Curiosity and conversation

At our most recent event, taking place in Manchester in July, more than 40 people came together to learn more about dialogue, each having the chance to be part of two different workshops.Much of the potential of dialogue in society has still to be realised, concluded a report from Lisa Cumming and Ute Kelly from Bradford’s department for Peace Studies in 2010 . A good range of initiatives have been developed over the last decade, however, some of which have contributed workshops at Northern Friends Peace Board events under the theme of Building Peace in Diverse Britain.

One of the organisations we invited on this occasion was Talk for a Change who have recently published findings that in some way take up the baton from the earlier report from Cummings and Kelly. In ‘We need to talk about….’, they ask “Can discussing controversial issues strengthen community relations?” That dialogue is not just a superficial exercise in problem-solving can be usefully summarised by these couple of sentences from the report:
“Perhaps our deeper purpose is to help people to open their hearts and minds to hearing different and oppositional ideas and beliefs, and to see things from another’s point of view. We aim to allow a little air and light into a discussion, to be prepared for confusion and strong feelings, and to give time for people to find their way towards change.”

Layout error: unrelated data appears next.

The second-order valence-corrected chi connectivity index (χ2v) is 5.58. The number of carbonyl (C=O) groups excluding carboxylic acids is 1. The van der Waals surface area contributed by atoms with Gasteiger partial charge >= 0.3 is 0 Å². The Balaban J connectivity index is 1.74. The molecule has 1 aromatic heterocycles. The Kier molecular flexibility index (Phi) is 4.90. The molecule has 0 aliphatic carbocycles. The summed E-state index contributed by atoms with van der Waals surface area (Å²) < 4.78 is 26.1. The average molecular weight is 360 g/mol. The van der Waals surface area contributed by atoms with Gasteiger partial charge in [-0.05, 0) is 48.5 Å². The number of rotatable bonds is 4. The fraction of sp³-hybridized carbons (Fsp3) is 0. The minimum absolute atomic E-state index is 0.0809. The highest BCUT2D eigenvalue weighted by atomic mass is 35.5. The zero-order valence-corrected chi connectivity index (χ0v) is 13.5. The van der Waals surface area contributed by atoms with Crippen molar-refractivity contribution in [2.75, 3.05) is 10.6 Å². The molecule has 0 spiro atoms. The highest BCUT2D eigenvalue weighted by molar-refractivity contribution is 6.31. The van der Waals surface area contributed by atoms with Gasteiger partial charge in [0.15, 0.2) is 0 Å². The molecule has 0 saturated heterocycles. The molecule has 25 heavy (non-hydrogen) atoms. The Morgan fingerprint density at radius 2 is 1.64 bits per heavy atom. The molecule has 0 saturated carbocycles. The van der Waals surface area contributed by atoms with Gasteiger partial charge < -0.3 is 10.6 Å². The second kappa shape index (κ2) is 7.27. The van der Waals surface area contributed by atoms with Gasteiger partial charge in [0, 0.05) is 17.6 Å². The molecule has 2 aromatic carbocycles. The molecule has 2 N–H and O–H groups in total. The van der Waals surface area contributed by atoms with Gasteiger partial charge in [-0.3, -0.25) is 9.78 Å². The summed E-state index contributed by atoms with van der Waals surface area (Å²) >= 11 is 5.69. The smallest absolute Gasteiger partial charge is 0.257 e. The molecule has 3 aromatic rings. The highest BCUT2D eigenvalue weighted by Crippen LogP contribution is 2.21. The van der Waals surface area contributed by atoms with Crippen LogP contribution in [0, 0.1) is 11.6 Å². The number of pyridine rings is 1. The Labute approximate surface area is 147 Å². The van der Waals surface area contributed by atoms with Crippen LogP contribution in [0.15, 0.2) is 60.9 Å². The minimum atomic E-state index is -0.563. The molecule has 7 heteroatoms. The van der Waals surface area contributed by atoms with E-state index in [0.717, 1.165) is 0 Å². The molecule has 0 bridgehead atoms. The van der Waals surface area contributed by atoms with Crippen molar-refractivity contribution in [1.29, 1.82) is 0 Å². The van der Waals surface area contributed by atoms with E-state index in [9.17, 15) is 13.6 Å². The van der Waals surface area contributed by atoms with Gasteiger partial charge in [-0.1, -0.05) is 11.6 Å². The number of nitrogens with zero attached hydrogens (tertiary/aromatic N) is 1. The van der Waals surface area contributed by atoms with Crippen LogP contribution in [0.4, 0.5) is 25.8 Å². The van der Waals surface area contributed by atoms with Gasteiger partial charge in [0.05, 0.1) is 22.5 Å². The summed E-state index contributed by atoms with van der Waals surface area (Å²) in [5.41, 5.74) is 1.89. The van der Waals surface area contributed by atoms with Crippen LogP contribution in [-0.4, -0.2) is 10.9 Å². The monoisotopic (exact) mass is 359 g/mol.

Raj Bari and Jo Broadwood from Talk for a Change led a workshop that opened up discussion around some of these ideas, as well as facilitating a simple exercise in developing a better understanding of a situation causing someone difficulty.

Justine Huxley, of St Etheleburga’s Centre for Reconciliation and Peace , brought a workshop that explored the power of narrative in dialogue, inviting us each to undertake an exercise that began to shed light on our own personal stories. St Ethelburga’s works particularly in an interfaith context and has done a lot of work on creating safe spaces for dialogue. A way of approaching difficult dialogue that Justine shared with the group was that of ‘Disagreement Success’. In the accompanying handout, we read: “
“If our response on encountering a difference which disturbs us (i.e. a threat) is to start by taking a side, we have taken the first step to allowing polarisation to lead us into conflict. An alternative strategy is to develop curiosity about the nature of the disagreement and about our own and our opponents’ positions”.

The day was enriched by live music during our tasty vegetarian lunch, by the comfortable and bright surroundings of Manchester’s Cross Street Unitarian Chapel and by the eagerness to share and to learn from workshop leaders, NFPB project volunteers and participants. Thank you to everyone involved.

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